We were just at a festival over the weekend that wasn’t very good for us. Even the other vendors were struggling. The vendor next to us shared with us that he’d only made $2300 so far that day. WTF? Only $2300?? He said that he had almost broken the $10,000 mark in a day but missed it by just a bit. Our best day at any market doesn’t even make his disappointing day.
Why is he doing so well? He’s doing well because he does one things and totally blows it out of the water. His art is making crosses. He has a 10′ x 20′ setup of nothing but crosses. From small 2 inch crosses to 3 foot crosses, he has what you need.
Before you go and compare yourself with him, stop. Direct comparisons with another vendor just don’t work. There are too many differences in the business for a direct comparison to be valid. I don’t know how much he has in his products in terms of time and cost. And I don’t know what his profit margin is to be able to make a comparison. I do know that he spent at least twice as much as we did on his booth space.
However, there are some things that we can learn from him and his business. First, he does one thing and does it extremely well. Second, his display is optimized for what he sells. Third, he knows his customers and focuses on being where they are.
Monica and I had planned a business meeting for today anyway because there was a lot on my mind when it comes to our business. Remember that post I did on “There Is So Much To Do I Can’t Get Anything Done“? I’ve been almost paralyzed from being overwhelmed at all the stuff I’m not getting done. I needed a plan. The outcome of us sitting down and talking was to get me that plan.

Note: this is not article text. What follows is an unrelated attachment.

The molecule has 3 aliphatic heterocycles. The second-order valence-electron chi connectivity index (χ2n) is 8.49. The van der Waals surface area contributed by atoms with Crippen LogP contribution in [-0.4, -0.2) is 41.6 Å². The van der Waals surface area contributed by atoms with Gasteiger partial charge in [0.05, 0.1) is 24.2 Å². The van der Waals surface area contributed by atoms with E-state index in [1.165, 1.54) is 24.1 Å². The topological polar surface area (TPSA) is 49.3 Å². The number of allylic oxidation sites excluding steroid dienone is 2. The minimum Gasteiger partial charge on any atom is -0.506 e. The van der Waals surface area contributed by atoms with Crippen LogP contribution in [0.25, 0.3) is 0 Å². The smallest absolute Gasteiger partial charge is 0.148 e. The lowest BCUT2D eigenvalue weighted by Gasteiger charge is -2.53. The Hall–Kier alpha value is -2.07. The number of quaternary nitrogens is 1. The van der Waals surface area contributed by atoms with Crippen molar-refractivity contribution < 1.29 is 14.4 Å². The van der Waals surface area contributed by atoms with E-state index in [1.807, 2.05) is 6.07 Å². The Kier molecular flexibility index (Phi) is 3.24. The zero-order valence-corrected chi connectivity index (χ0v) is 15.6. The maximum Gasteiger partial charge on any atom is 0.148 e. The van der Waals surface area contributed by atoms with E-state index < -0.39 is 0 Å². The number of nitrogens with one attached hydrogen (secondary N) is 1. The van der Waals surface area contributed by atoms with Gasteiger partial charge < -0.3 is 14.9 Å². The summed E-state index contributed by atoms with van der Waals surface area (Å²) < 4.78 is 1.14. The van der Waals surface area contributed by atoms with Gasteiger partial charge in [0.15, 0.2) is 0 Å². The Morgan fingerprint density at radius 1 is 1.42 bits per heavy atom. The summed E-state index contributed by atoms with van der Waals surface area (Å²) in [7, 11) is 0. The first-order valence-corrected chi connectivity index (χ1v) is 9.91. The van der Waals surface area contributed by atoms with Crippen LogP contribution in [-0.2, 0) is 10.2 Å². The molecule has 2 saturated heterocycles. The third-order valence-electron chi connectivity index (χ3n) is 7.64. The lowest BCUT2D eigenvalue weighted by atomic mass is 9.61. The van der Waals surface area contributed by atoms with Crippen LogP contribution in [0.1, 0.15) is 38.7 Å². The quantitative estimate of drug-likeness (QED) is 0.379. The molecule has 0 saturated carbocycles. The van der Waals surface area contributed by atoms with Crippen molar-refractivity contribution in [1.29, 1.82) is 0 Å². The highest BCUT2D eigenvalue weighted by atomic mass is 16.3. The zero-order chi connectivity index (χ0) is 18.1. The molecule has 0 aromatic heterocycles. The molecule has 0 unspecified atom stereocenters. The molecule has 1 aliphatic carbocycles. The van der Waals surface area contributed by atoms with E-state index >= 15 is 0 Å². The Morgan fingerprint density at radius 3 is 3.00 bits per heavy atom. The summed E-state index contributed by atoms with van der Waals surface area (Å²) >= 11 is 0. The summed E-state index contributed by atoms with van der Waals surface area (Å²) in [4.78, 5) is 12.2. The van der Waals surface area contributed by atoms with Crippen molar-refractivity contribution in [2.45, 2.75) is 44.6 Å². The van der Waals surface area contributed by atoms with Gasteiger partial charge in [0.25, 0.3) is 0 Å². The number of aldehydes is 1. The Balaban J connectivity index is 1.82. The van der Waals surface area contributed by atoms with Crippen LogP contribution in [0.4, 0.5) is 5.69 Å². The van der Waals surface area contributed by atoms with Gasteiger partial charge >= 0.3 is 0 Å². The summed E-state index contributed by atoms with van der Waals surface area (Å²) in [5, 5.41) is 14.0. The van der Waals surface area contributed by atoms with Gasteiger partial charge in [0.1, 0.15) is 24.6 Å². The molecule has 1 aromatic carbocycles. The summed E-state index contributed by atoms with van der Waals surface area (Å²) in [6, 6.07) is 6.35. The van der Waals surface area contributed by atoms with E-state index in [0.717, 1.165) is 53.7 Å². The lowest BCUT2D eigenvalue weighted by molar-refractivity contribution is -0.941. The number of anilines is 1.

So we started out at Starbucks. I ordered a Caramel Macchiato and got out my notebook. Monica, equipped with her Chai Latte sat down across from me. Yes, I know I see my wife every day but we needed a neutral place without distractions (like dogs) to talk and make decisions. What’s even better is that she let me start the conversation.
I started out on goals and asked what her goals were both near term and long term. Her near term goal was to grow online sales to $3000 per month. My response was that she would need to keep her day job if we did that. My response was that we needed to set a goal of $30,000 per month in online sales. Remember, this is a goal, not a requirement.
I also asked her if she had an exit strategy such as selling the company one day. Her response was “Absolutely not”. OK. Selling the company is not a goal. This is good because a key part of strategy development is understanding what you will not do in addition to what you will do.
Putting that into perspective, we looked at what we would need to do in order to achieve this goal. We quickly realized that while we have fantastic products, we have far too many products that just don’t go together. These products as a whole do not tell a cohesive story and we can’t streamline the manufacturing process to achieve such a big goal.
This is another key outcome of our discussion. I’m going to have to give up doing some of the things I like in order to focus on doing the things I love. Now we are getting somewhere.
Also in order to meet this goal, we need to work on packaging, marketing, display and the web site. We have been working on all of these things but not looking at them in the right order. We also need product photography but this can’t happen until we get our packaging together. Packaging can’t happen until we figure out our marketing. And so on and so on.
Two hours of sitting in Starbucks made me hungry so we moved to a Salata restaurant and continued her part of the planning. Gotta love a good salad and soup after eating festival food all weekend.
Our strategy planning session was a huge success. We made some amazing realizations and developed a plan. Whats even better is that I have an itemized list of things to do and the order in which they need to be done so I can get to work! I also know what I’m not going to do.
More later as the strategy develops…